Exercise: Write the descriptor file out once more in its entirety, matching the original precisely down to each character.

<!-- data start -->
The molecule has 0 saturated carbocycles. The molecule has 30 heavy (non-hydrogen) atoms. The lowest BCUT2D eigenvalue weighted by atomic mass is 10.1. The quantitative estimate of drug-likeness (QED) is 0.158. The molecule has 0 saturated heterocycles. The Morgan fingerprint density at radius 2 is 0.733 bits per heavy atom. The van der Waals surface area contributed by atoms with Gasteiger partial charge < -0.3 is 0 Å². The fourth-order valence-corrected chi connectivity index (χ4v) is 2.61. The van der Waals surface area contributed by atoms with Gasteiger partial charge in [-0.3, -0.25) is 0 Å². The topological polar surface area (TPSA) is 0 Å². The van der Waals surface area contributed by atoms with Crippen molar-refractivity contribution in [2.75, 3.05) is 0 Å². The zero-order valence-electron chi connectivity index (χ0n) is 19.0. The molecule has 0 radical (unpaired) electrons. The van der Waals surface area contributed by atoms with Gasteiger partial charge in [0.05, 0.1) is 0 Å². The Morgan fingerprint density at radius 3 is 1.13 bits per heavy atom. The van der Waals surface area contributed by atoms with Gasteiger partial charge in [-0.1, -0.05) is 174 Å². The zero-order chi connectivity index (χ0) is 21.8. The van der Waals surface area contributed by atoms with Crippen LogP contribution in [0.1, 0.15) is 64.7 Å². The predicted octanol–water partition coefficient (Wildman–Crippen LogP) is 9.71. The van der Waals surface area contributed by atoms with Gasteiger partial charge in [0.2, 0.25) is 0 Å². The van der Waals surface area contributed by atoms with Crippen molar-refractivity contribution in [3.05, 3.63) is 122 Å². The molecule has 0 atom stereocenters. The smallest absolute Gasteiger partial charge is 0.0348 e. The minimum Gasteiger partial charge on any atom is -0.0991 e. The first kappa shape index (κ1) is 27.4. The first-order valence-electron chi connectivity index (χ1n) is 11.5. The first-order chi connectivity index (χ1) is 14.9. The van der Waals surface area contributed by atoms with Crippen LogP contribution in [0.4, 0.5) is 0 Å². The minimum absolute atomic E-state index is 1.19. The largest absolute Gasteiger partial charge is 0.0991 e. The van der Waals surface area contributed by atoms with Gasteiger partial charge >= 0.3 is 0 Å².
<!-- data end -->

The molecule has 0 saturated carbocycles. The molecule has 30 heavy (non-hydrogen) atoms. The lowest BCUT2D eigenvalue weighted by atomic mass is 10.1. The quantitative estimate of drug-likeness (QED) is 0.158. The molecule has 0 saturated heterocycles. The Morgan fingerprint density at radius 2 is 0.733 bits per heavy atom. The van der Waals surface area contributed by atoms with Gasteiger partial charge < -0.3 is 0 Å². The fourth-order valence-corrected chi connectivity index (χ4v) is 2.61. The van der Waals surface area contributed by atoms with Gasteiger partial charge in [-0.3, -0.25) is 0 Å². The topological polar surface area (TPSA) is 0 Å². The van der Waals surface area contributed by atoms with Crippen molar-refractivity contribution in [2.75, 3.05) is 0 Å². The zero-order valence-electron chi connectivity index (χ0n) is 19.0. The molecule has 0 radical (unpaired) electrons. The van der Waals surface area contributed by atoms with Gasteiger partial charge in [0.05, 0.1) is 0 Å². The Morgan fingerprint density at radius 3 is 1.13 bits per heavy atom. The van der Waals surface area contributed by atoms with Gasteiger partial charge in [-0.1, -0.05) is 174 Å². The zero-order chi connectivity index (χ0) is 21.8. The van der Waals surface area contributed by atoms with Crippen LogP contribution in [0.1, 0.15) is 64.7 Å². The predicted octanol–water partition coefficient (Wildman–Crippen LogP) is 9.71. The van der Waals surface area contributed by atoms with Gasteiger partial charge in [0.2, 0.25) is 0 Å². The van der Waals surface area contributed by atoms with Crippen molar-refractivity contribution in [3.05, 3.63) is 122 Å². The molecule has 0 atom stereocenters. The smallest absolute Gasteiger partial charge is 0.0348 e. The minimum Gasteiger partial charge on any atom is -0.0991 e. The first kappa shape index (κ1) is 27.4. The first-order valence-electron chi connectivity index (χ1n) is 11.5. The first-order chi connectivity index (χ1) is 14.9. The van der Waals surface area contributed by atoms with Crippen LogP contribution in [0.4, 0.5) is 0 Å². The minimum absolute atomic E-state index is 1.19. The largest absolute Gasteiger partial charge is 0.0991 e. The van der Waals surface area contributed by atoms with Gasteiger partial charge >= 0.3 is 0 Å².